changing an outlet

Old 07-10-05, 05:51 AM
Visiting Guest
Posts: n/a
changing an outlet

I am replacing some receptacles in my kitchen as part of a remodeling job because the old receptacles were painted. For one of them, there were three sets of wires attached to the receptacle. The hot wires were attached to the screw part of the receptacle. Two other sets of wires were attached using the wire holders on the back of the receptacle. When I changed the receptacle, I had two problems:

1. The receptacle has enough power to turn on a night light but not an appliance.
2. Another receptacle on the other side of the kitchen has no power unless something is plugged into the receptacle I changed.

On the receptacle that I changed, the red wires are all on one side and the white wires are on the other side.

I also tried connecting the three whites and the three reds together with a wire nut and still did not have power at the other outlet.

Any ideas?
Old 07-10-05, 03:39 PM
Join Date: Aug 2004
Location: NA
Posts: 1,065
Received 1 Vote on 1 Post
Lets start over. A set of wires is one cable (unless you have conduit). Tell us how many cables enter the box, what color the wires are in each cable, and how they connected to the original receptacle ie which wires connected to the brass screw side and silver screw side. You dont mention the black wires?? Also go to the panel and tell us if the breaker controlling this circuit is a double pole breaker. It will look like two single pole breakers connected together. A red wire will be connected to one and a black to the other. Do not connect any more wires together experimenting until we sort this out.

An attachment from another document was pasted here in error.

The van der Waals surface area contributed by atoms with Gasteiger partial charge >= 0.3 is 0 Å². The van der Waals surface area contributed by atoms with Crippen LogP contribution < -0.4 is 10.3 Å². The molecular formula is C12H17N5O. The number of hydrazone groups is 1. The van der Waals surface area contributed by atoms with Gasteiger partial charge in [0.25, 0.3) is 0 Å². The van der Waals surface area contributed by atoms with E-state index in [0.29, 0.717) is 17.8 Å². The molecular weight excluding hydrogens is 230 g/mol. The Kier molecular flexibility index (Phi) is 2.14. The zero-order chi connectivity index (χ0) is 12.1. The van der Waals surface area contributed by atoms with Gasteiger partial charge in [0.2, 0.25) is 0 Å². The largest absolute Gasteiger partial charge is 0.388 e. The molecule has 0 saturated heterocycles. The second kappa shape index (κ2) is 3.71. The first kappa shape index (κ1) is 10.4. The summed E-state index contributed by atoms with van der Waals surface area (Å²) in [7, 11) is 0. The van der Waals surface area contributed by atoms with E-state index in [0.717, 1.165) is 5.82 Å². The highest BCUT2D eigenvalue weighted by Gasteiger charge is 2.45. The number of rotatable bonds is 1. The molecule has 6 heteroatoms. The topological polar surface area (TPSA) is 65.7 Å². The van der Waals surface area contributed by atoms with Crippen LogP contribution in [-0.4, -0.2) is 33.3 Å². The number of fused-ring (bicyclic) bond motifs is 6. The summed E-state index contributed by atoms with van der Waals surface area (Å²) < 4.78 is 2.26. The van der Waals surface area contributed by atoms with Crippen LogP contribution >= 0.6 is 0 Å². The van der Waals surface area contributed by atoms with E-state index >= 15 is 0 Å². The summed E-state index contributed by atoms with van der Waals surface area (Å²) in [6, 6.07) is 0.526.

Old 07-10-05, 05:21 PM
Join Date: Nov 2004
Location: CA
Posts: 2,039
Received 0 Votes on 0 Posts
Whoa Nelly. A white wire should never be connected to any other color. The fact that you have blacks and reds might indicate that one side of the receptacle might be switched. A picture of the cables inside the box would help. Also, we need to have a close look at the device you replace to see if it had the bridge broken off for split operation.
Old 07-11-05, 07:00 AM
Join Date: Sep 2000
Location: United States
Posts: 18,497
Received 0 Votes on 0 Posts
A white wire should never be connected to any other color
That's an overstatement. There are several valid reasons why one might connect a white wire to a wire of another color. But I don't believe that's an issue with this post anyway, because I don't think Dan intended to say that he did that.

Dan, do you still have the receptacles you removed? I hope so. Don't throw them away yet. They will provide important clues.

Thread Tools
Search this Thread
Ask a Question
Question Title:
Your question will be posted in: